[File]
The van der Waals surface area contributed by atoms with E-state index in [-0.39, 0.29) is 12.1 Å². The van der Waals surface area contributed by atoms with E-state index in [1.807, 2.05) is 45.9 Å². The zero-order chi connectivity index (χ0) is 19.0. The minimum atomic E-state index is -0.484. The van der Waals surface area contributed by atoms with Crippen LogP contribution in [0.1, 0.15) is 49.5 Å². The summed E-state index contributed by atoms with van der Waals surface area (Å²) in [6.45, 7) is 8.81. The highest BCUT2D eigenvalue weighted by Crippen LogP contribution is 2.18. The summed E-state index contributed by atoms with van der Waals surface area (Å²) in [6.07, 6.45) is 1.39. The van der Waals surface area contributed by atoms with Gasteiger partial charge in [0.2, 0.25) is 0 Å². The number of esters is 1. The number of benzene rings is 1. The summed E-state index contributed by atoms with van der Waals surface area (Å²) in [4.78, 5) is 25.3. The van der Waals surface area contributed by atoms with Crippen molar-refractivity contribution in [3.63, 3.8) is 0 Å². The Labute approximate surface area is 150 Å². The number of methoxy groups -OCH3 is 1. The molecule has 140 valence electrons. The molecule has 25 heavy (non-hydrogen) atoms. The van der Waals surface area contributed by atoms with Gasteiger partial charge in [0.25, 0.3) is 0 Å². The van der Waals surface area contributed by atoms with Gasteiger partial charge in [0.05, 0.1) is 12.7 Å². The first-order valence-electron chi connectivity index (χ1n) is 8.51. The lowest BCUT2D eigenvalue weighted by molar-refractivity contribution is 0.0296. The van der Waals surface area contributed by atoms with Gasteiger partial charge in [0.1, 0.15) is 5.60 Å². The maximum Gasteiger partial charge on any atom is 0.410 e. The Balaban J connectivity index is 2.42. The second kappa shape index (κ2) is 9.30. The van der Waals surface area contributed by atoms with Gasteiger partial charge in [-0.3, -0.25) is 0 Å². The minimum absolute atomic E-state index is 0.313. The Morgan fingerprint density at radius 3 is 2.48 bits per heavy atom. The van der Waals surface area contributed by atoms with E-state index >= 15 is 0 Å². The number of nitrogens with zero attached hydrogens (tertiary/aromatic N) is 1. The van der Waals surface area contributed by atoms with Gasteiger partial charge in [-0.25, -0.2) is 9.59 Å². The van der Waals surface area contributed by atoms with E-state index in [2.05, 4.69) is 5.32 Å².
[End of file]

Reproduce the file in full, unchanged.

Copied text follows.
The van der Waals surface area contributed by atoms with E-state index in [-0.39, 0.29) is 12.1 Å². The van der Waals surface area contributed by atoms with E-state index in [1.807, 2.05) is 45.9 Å². The zero-order chi connectivity index (χ0) is 19.0. The minimum atomic E-state index is -0.484. The van der Waals surface area contributed by atoms with Crippen LogP contribution in [0.1, 0.15) is 49.5 Å². The summed E-state index contributed by atoms with van der Waals surface area (Å²) in [6.45, 7) is 8.81. The highest BCUT2D eigenvalue weighted by Crippen LogP contribution is 2.18. The summed E-state index contributed by atoms with van der Waals surface area (Å²) in [6.07, 6.45) is 1.39. The van der Waals surface area contributed by atoms with Gasteiger partial charge in [0.2, 0.25) is 0 Å². The number of esters is 1. The number of benzene rings is 1. The summed E-state index contributed by atoms with van der Waals surface area (Å²) in [4.78, 5) is 25.3. The van der Waals surface area contributed by atoms with Crippen molar-refractivity contribution in [3.63, 3.8) is 0 Å². The Labute approximate surface area is 150 Å². The number of methoxy groups -OCH3 is 1. The molecule has 140 valence electrons. The molecule has 25 heavy (non-hydrogen) atoms. The van der Waals surface area contributed by atoms with Gasteiger partial charge in [0.25, 0.3) is 0 Å². The van der Waals surface area contributed by atoms with Gasteiger partial charge in [0.05, 0.1) is 12.7 Å². The first-order valence-electron chi connectivity index (χ1n) is 8.51. The lowest BCUT2D eigenvalue weighted by molar-refractivity contribution is 0.0296. The van der Waals surface area contributed by atoms with Gasteiger partial charge in [0.1, 0.15) is 5.60 Å². The maximum Gasteiger partial charge on any atom is 0.410 e. The Balaban J connectivity index is 2.42. The second kappa shape index (κ2) is 9.30. The van der Waals surface area contributed by atoms with Gasteiger partial charge in [-0.3, -0.25) is 0 Å². The minimum absolute atomic E-state index is 0.313. The Morgan fingerprint density at radius 3 is 2.48 bits per heavy atom. The van der Waals surface area contributed by atoms with E-state index >= 15 is 0 Å². The number of nitrogens with zero attached hydrogens (tertiary/aromatic N) is 1. The van der Waals surface area contributed by atoms with Gasteiger partial charge in [-0.25, -0.2) is 9.59 Å². The van der Waals surface area contributed by atoms with E-state index in [2.05, 4.69) is 5.32 Å².